In the 1950s, fewer matinee idols were hotter than Tab Hunter. Born Art Gelien, Hunter was blessed with rugged, all-American good looks that were custom made for teen flicks and war movies but little else. Starting his career in B-pictures thanks to the relative lack of acting talent in his early days, Hunter honed his craft well enough to catch the eye of legendary studio head Jack Warner. He was also an accomplished equestrian, one of the first mental health awareness advocates, a chart topping recording artist and a figure skater. Eventually, he would break his sweetheart contract with Warner Brothers out of a need for more artistic freedom. It would be career suicide, bumping the sheen of his star so low he would end up doing dinner theatre for years before being rediscovered by trashy auteur John Waters for Polyester. He also kept with him a private secret the entire time. Despite perpetually being linked to some of Hollywood’s hottest starlets, he was a closeted homosexual.
Based largely in part on his own co-written memoirs, the documentary Tab Hunter Confidential features some well known talking heads for contextual reasons (including Waters, Robert Wagner, Noah Wylie and Clint Eastwood), but mostly lets the actor deliver his life story in his own words. The results are a refreshing, warm-hearted tale of Old Hollywood gossip that’s free of judgement and told by an older gentleman looking back on the ups and downs of his life with no regrets. Eager to leave his acting days behind him, Hunter’s tone is often cathartic, and that sense of accomplishment and pride is well earned.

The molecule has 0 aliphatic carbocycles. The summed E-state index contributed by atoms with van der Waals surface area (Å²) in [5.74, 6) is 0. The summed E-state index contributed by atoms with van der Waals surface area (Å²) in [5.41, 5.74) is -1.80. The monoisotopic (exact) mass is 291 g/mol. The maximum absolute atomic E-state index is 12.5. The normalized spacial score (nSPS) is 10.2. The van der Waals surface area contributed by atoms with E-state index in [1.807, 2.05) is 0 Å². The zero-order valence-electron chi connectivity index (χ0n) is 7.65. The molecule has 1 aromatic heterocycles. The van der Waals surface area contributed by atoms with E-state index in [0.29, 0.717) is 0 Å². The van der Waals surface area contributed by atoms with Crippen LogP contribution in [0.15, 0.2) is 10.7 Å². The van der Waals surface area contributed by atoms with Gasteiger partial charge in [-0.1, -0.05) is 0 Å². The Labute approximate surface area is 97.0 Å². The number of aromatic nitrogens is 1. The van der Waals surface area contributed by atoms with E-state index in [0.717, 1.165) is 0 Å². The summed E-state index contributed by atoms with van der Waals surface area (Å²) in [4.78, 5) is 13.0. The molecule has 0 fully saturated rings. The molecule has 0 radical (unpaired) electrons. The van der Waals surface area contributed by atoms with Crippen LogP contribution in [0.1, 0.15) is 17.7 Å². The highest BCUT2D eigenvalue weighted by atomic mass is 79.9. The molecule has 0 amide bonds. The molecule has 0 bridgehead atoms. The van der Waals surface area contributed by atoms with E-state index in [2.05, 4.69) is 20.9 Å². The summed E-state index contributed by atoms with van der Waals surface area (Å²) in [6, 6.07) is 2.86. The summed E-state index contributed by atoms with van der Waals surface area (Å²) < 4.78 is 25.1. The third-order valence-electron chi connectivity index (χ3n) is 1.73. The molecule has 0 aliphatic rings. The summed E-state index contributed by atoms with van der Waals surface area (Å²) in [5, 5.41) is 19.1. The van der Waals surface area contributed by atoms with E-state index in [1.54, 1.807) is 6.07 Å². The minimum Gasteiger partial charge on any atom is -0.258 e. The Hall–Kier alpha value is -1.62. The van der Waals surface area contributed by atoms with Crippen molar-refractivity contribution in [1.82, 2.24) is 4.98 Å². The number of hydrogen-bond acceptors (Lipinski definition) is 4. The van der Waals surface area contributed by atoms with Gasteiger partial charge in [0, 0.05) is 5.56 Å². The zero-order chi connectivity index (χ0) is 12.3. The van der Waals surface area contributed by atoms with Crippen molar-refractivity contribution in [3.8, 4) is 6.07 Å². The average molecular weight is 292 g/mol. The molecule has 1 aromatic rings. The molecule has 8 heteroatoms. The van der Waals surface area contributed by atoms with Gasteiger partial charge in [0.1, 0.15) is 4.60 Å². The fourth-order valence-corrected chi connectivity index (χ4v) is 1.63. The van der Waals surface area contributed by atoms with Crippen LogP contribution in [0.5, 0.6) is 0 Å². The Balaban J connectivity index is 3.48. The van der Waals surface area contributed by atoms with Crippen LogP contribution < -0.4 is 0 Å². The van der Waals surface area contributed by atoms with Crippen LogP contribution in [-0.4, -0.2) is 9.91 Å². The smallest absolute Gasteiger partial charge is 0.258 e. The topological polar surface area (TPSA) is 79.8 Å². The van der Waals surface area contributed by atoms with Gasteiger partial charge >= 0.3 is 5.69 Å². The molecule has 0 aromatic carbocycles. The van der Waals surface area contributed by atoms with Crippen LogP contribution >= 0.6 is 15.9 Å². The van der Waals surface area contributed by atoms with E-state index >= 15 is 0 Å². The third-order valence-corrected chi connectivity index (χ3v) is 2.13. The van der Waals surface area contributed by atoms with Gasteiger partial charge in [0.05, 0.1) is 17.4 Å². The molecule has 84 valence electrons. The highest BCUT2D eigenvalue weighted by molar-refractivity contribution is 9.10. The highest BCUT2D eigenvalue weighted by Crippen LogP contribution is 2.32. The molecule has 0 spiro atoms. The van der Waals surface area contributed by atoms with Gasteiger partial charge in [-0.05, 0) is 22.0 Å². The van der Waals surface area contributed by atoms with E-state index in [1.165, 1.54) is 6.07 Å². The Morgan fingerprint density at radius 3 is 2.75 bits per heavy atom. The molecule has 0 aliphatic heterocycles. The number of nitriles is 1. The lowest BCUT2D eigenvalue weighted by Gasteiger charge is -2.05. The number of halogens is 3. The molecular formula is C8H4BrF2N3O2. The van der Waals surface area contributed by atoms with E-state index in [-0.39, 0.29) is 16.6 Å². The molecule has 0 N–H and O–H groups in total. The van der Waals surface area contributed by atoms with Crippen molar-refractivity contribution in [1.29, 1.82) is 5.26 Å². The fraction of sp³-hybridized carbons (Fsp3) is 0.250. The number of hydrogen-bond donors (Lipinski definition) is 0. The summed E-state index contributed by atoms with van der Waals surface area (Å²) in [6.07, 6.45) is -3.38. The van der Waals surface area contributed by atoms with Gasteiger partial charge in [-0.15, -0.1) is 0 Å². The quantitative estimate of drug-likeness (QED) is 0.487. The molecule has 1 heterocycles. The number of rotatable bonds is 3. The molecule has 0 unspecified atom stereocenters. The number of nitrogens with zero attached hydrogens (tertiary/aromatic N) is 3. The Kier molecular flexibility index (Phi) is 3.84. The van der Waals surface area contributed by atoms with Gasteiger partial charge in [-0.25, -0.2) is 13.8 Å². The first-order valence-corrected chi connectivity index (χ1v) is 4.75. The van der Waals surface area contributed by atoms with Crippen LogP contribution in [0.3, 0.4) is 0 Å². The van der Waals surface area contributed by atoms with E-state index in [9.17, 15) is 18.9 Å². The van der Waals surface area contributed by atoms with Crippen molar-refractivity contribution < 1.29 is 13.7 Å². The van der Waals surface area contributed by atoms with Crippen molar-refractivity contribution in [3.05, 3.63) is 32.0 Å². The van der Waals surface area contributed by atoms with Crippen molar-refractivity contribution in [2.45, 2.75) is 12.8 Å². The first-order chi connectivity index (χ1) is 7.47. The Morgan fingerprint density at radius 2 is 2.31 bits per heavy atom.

Hunter talks about past successes and failures—both personal and professional—quite bluntly but in great detail. These were events in his life that happened for better and for worse, and while some memories are fonder than others, there’s no sense trying to look too deeply into what might have happened if he made different decisions. He’s not using this second chance to tell his story to get deep and introspective, and to the credit of director Jeffrey Schwarz, there’s not much need to.
The stories are the main attraction here. Whatever one might think of Hunter’s decision to keep his private life under lock and key during an era where being gay was largely still illegal in the United States, he certainly lived and loved his way through a full and enriching life. There are plenty of anecdotes trotted out to explain how he loved working on certain projects (Battle Cry, Polyester) and others that were successful, but less than happy sets (Damn Yankees). He’s not too quick to dish on the specifics of his romantic relationships with men or women, but the facts he chooses to share suggests a man who loved all his exes deeply and fully, even if recollections of his time spent with fellow closeted actor Anthony Perkins suggests some finger pointing as to who screwed that partnership up worse.
What Schwarz captures so well about Hunter is the inner conflict of a man torn between his faith and his sexuality, a timeless, relatable struggle that billions—gay, straight or otherwise—struggle with daily. By his own admission, Hunter, who was raised Catholic, saw bedding down with a man as sinning, but also viewed lying about his sexuality as being equally damning and hard to take. It was often said that audiences gravitated towards Hunter in his heyday because he “didn’t look complicated,” and this through line shows that he was just as complicated as the everyday people who kept shelling out money to see him work.